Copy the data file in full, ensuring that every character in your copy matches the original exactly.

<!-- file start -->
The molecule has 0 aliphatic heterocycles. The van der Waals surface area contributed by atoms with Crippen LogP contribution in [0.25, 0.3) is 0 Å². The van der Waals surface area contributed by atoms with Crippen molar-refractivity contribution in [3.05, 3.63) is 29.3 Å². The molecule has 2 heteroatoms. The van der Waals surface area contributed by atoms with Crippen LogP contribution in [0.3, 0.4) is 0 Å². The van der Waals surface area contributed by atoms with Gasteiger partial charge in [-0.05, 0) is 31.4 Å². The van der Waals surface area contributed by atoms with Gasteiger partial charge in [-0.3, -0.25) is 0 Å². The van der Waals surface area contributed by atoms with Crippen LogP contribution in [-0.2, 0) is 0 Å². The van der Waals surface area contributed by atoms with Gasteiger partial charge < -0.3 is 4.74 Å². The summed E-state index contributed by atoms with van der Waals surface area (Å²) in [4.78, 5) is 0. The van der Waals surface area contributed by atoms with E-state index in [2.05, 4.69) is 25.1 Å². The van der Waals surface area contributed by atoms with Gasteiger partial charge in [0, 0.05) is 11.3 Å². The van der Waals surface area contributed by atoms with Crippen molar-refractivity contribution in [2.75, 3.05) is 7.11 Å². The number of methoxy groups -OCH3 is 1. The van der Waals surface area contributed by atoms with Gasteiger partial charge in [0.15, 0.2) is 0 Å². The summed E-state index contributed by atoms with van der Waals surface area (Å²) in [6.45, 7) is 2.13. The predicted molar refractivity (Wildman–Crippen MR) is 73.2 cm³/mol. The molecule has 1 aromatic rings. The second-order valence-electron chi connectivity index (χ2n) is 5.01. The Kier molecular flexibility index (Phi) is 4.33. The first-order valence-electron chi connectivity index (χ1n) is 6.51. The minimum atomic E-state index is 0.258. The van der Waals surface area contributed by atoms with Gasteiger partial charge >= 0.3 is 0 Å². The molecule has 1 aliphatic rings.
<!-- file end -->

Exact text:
The molecule has 0 aliphatic heterocycles. The van der Waals surface area contributed by atoms with Crippen LogP contribution in [0.25, 0.3) is 0 Å². The van der Waals surface area contributed by atoms with Crippen molar-refractivity contribution in [3.05, 3.63) is 29.3 Å². The molecule has 2 heteroatoms. The van der Waals surface area contributed by atoms with Crippen LogP contribution in [0.3, 0.4) is 0 Å². The van der Waals surface area contributed by atoms with Gasteiger partial charge in [-0.05, 0) is 31.4 Å². The van der Waals surface area contributed by atoms with Gasteiger partial charge in [-0.3, -0.25) is 0 Å². The van der Waals surface area contributed by atoms with Crippen LogP contribution in [-0.2, 0) is 0 Å². The van der Waals surface area contributed by atoms with Gasteiger partial charge < -0.3 is 4.74 Å². The summed E-state index contributed by atoms with van der Waals surface area (Å²) in [4.78, 5) is 0. The van der Waals surface area contributed by atoms with E-state index in [2.05, 4.69) is 25.1 Å². The van der Waals surface area contributed by atoms with Gasteiger partial charge in [0, 0.05) is 11.3 Å². The van der Waals surface area contributed by atoms with Crippen molar-refractivity contribution in [2.75, 3.05) is 7.11 Å². The number of methoxy groups -OCH3 is 1. The van der Waals surface area contributed by atoms with Gasteiger partial charge in [0.15, 0.2) is 0 Å². The summed E-state index contributed by atoms with van der Waals surface area (Å²) in [6.45, 7) is 2.13. The predicted molar refractivity (Wildman–Crippen MR) is 73.2 cm³/mol. The molecule has 1 aromatic rings. The second-order valence-electron chi connectivity index (χ2n) is 5.01. The Kier molecular flexibility index (Phi) is 4.33. The first-order valence-electron chi connectivity index (χ1n) is 6.51. The minimum atomic E-state index is 0.258. The van der Waals surface area contributed by atoms with Gasteiger partial charge >= 0.3 is 0 Å². The molecule has 1 aliphatic rings.